6.) Christoph Waltz (Inglourious Basterds) – It’s unbelievable to me how perfect this man is for a Tarantino film. He delivers the magnificent lines with such relish and charm. He makes Col. Landa so captivating that we almost root for him. He dominates every scene he is in, usurping the likes of Brad Pitt, Diane Kruger, and Melanie Laurent, who are all excellent as well. It looks like Hollywood has taken notice of him. He has a starring role in the upcoming “Green Hornet” film. I hope the Academy takes notice as well.

5.) Meryl Streep (Julie and Julia) – Meryl is Julia Child. We shouldn’t be surprised by the strength of this performance, for Streep only seems to get better as the years go by. But such high expectations only make the success of this performance more astounding. Streep talks like Child, walks like Child, everything except perhaps cooking like Child (and I wouldn’t doubt if our greatest actress could do that as well). She elevates the somewhat mundane story into must-watch territory with her exemplary work.

4.) Michael Stuhlbarg (A Serious Man) – Our window into the Coens twisted treatise on God, fate, and consequence, Michael Stuhlbarg’s Larry Gopnik is about as sympathetic (emphasis on the pathetic) as characters get. Stuhlbarg plays Gopnik as a man teetering on the edge of losing his mind. It’s a note-perfect performance from the stage acting veteran. “A Serious Man” is all about Larry and wouldn’t succeed the way it does without such a fine performance from its lead actor.

3.) Mo’Nique (Precious) – Mary Jones is a monster, and Mo’Nique presents her just that way. She doesn’t pull any punches. This is dark, powerful stuff. And in the final revelatory scene, we sort of understand her, but she for many (understandably) she’s only more monstrous for her twisted reasoning about why she abuses her daughter. Goodbye, Charm School. Hello, Oscar.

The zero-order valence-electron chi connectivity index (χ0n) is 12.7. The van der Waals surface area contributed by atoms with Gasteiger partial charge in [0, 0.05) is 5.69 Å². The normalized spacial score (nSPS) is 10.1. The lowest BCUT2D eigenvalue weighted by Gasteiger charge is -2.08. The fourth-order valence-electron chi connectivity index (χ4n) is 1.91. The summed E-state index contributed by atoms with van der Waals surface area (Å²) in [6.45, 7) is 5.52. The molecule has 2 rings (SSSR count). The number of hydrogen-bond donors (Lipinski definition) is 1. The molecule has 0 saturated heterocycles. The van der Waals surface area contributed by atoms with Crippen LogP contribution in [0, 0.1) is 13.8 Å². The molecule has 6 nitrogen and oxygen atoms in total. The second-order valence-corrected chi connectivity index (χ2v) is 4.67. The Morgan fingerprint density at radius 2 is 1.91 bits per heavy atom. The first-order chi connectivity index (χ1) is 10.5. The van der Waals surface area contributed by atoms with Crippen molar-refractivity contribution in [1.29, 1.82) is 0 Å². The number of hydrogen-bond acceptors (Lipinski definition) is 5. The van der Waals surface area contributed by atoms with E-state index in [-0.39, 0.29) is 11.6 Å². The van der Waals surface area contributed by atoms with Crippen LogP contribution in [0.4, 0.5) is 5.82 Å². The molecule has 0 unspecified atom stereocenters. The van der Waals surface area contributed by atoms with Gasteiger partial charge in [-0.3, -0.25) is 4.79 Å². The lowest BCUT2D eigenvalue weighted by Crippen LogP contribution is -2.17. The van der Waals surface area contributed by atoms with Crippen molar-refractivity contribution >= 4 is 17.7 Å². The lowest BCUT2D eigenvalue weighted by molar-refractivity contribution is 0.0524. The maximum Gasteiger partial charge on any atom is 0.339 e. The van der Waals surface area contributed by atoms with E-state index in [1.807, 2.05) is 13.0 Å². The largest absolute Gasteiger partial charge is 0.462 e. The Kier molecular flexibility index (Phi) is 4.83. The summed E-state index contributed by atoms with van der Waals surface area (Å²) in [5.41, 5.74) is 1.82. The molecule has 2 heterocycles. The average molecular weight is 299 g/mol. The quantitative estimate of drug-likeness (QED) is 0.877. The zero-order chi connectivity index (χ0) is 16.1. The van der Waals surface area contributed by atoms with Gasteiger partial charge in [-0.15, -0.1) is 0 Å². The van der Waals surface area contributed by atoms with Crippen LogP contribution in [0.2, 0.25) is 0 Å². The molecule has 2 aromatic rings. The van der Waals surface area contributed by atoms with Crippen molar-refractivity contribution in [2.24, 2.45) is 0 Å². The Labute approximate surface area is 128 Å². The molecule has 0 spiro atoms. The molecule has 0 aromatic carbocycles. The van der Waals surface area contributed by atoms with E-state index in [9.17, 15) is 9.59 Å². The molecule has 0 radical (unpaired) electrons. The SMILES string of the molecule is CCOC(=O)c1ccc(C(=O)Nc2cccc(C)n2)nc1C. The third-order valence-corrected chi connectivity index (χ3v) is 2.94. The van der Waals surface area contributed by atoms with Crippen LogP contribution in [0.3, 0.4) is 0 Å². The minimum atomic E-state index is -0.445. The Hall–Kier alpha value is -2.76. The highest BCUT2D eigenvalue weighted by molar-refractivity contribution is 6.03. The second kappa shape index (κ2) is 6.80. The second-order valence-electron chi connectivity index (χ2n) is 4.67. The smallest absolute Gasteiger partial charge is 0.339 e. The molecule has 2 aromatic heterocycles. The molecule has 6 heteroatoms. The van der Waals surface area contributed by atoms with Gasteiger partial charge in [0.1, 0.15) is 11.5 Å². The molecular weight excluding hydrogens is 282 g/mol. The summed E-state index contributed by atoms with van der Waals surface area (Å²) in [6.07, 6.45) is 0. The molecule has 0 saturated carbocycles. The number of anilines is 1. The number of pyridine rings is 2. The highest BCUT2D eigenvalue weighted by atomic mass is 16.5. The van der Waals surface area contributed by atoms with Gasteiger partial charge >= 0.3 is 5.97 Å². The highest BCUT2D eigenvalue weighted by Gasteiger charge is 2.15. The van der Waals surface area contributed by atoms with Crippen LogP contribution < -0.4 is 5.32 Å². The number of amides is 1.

2.) Sam Rockwell (Moon) – I always thought it must be really difficult to play off oneself, but Sam Rockwell takes that one step further, for he has nobody else around him to work with. This really is his show, and he deserves all the credit in the world for “Moon” being such a fine film. He must play two characters: one burnt out, the other fresh, while both are confused and struggling to survive. It’s remarkable stuff. I wish the awards voters would take more notice.

1.) Carey Mulligan (An Education) – What a revelation. I patiently waited all year for a little film called “An Education” to be released near me so I could see if the comparisons to Audrey Hepburn were true. I expected so much out of this performance I thought there was no way I wouldn’t end up disappointed. Luckily, I was wrong. This is the kind of performance most actresses dream of giving. Mulligan’s Jenny is infinitely relatable. We feel for her because we know what she is going through (to a certain point). She’s spunky and clever but also naïve and somewhat overconfident. Mulligan just missed placement on my best-of-the-decade list, but she shouldn’t be too disappointed. I expect she will collect a slightly greater honor (just slightly) this March.